Links to CONTENTS

 

 

 

 

Frontispiece

 

Abstract

 

Dramatis

     Personae

 

Prologue:  

 Before the Stroke

 

Act I: The Plot

 

Act II:  

The "X" Secured

 

Act III:

  The Kidnapping

 

Act IV, Sc.1:

      The Isolation

 

Act IV, Sc.2:

   The Plundering

 

Act V, Sc.1:

      The Dumping

 

Act V, Sc.2:

          The Rescue

 

Epilogue:

    The Indictments

 

Appendix I:

  The Perpetrators

 

Appendix II:

    The Friendship

 

 

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Act I: The Plot

                  So foul and fair a day I have not seen.

                                        (Macbeth, I,iii,38)

 

      On March 30, 1985, in her home, a devastating stroke left Amelia partly paralyzed, a lucid mind, but unable to communicate: an expressive aphasic.   Placed in the Carson Convalescent Center, Carson City, Nevada, her loyal friend Dorothy Dutton assumed Power of Attorney over her affairs.  The Power of Attorney was prepared by Amelia's attorney, David Small.

  

     Six weeks prior to Amelia's stroke, The Villains Charles and Carole Dutton entered the scene.   Charles had quit his job in Bend, Oregon (see Appendix I for history of financial and employment irresponsibility), and, without funds, in bankruptcy and in debt, and homeless, they make it to Carson City and mother, Dorothy Dutton.  Their aunt, Fontella Kirk, had loaned them $900.00 to make the move.  It was February 25, 1985, when they arrived in Carson City in their '76 Ford and a rented U-Haul van; their teenage daughter Pamela Gayle, was flown down the week before.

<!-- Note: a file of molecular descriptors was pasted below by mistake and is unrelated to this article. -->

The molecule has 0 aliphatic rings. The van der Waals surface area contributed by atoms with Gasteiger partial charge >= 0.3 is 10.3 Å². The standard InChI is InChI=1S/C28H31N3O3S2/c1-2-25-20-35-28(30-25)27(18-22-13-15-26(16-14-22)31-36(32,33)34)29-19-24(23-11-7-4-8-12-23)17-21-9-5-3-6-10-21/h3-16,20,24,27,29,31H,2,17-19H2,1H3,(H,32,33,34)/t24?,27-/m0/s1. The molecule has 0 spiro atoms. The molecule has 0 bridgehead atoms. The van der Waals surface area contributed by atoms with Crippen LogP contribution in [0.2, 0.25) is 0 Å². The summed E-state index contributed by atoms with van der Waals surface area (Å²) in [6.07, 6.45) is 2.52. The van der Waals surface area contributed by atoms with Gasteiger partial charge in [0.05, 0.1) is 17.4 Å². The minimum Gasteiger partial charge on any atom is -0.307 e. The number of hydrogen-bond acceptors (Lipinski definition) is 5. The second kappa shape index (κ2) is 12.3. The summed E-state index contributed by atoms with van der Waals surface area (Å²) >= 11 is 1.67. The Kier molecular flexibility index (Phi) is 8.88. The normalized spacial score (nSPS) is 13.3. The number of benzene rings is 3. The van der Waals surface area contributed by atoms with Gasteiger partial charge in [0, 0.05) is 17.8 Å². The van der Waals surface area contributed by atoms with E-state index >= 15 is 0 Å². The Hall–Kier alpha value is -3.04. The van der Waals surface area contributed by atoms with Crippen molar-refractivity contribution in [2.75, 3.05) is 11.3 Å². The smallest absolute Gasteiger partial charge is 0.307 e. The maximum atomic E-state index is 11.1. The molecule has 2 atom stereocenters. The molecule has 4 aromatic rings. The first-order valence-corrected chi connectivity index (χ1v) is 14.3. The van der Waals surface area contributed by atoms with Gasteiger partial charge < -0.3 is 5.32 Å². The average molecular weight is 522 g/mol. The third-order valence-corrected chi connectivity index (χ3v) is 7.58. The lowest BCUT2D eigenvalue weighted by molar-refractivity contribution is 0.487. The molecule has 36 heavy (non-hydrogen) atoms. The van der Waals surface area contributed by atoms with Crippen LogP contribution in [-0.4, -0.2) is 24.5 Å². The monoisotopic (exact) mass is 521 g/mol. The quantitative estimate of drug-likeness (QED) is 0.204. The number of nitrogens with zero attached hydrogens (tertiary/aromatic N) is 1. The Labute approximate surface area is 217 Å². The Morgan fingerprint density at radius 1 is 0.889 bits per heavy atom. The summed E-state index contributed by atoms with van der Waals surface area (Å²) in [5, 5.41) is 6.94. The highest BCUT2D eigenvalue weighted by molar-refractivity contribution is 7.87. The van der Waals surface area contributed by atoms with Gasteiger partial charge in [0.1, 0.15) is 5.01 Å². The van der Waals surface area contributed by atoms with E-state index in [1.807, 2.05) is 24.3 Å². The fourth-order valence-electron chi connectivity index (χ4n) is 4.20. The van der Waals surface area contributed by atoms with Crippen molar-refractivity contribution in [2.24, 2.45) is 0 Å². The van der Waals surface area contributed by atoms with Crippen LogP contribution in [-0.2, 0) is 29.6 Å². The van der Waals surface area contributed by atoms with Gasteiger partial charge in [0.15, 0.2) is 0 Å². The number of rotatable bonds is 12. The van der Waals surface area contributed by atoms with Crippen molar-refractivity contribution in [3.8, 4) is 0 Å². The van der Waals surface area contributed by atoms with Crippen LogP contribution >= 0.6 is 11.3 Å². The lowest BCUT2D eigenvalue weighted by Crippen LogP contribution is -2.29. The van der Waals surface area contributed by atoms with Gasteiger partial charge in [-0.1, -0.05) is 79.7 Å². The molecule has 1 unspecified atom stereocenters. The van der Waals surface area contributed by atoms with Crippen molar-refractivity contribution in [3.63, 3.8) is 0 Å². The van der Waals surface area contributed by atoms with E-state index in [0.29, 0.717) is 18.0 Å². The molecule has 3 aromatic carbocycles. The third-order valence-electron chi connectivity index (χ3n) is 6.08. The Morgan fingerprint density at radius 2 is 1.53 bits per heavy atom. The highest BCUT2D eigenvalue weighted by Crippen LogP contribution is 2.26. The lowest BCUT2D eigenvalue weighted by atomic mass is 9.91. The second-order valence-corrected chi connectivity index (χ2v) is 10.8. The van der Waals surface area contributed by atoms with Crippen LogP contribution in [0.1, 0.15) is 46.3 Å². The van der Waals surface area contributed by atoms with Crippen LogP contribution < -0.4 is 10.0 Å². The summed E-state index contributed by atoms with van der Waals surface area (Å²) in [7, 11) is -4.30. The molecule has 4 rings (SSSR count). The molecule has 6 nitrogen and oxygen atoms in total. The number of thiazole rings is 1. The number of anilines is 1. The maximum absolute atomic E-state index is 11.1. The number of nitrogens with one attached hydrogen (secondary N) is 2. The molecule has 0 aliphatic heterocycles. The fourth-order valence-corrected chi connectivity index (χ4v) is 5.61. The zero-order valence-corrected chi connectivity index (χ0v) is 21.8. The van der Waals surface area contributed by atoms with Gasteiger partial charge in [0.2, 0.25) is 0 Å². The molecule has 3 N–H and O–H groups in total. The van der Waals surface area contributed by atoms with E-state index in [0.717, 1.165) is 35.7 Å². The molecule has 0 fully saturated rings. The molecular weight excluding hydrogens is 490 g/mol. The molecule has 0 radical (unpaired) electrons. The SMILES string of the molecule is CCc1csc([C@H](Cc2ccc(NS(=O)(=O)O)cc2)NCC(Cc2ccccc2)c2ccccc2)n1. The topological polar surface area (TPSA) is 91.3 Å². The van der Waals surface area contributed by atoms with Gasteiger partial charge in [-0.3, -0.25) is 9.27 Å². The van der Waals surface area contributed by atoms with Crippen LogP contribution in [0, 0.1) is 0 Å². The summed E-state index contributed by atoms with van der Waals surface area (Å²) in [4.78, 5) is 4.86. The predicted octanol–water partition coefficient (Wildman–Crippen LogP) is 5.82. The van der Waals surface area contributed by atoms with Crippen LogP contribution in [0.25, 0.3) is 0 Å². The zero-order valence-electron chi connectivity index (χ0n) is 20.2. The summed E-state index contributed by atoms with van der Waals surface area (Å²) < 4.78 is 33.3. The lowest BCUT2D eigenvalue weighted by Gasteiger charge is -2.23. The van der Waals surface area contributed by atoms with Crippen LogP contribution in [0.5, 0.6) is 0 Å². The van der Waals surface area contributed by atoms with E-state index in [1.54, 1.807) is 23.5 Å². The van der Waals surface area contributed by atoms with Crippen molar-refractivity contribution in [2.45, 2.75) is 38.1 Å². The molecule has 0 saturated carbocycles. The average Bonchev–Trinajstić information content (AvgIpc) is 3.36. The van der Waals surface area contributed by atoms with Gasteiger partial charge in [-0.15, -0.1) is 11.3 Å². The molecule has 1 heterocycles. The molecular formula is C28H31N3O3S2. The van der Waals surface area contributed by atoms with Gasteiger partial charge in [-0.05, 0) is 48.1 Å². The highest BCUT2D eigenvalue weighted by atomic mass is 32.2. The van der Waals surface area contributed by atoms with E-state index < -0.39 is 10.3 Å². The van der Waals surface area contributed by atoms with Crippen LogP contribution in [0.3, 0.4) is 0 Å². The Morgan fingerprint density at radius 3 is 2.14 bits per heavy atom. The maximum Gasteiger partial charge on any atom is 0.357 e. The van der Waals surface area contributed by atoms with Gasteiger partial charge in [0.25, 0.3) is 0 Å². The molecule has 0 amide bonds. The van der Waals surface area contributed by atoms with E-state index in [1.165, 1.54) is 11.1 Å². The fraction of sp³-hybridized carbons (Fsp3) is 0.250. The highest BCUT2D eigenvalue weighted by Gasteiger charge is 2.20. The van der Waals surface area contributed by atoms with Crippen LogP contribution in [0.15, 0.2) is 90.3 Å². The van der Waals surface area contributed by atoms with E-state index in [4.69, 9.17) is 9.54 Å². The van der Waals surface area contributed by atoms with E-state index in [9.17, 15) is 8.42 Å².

Charles & Carole received the telephone call from Ami's neighbor, Helene Elder, who found Amelia on the floor of her study-library.    When Dorothy and her sister Fontella returned home and received the message, they rushed to Amelia's house.  Charles and Carole, and the ambulance, were already there; Carole was "managing" the situation.  Someone had propped open the front screen door with a book from Amelia’s library.

 

Soon after Charles & Carole (and their daughter, Pam) had moved  in with his mother Dorothy Dutton, and his aunt Fontella Kirk,  silent, unspoken friction slowly developed over their "inconsiderate and lazy living habits."  Carole was a chain smoker, and she would sleep in on the couch until the late morning.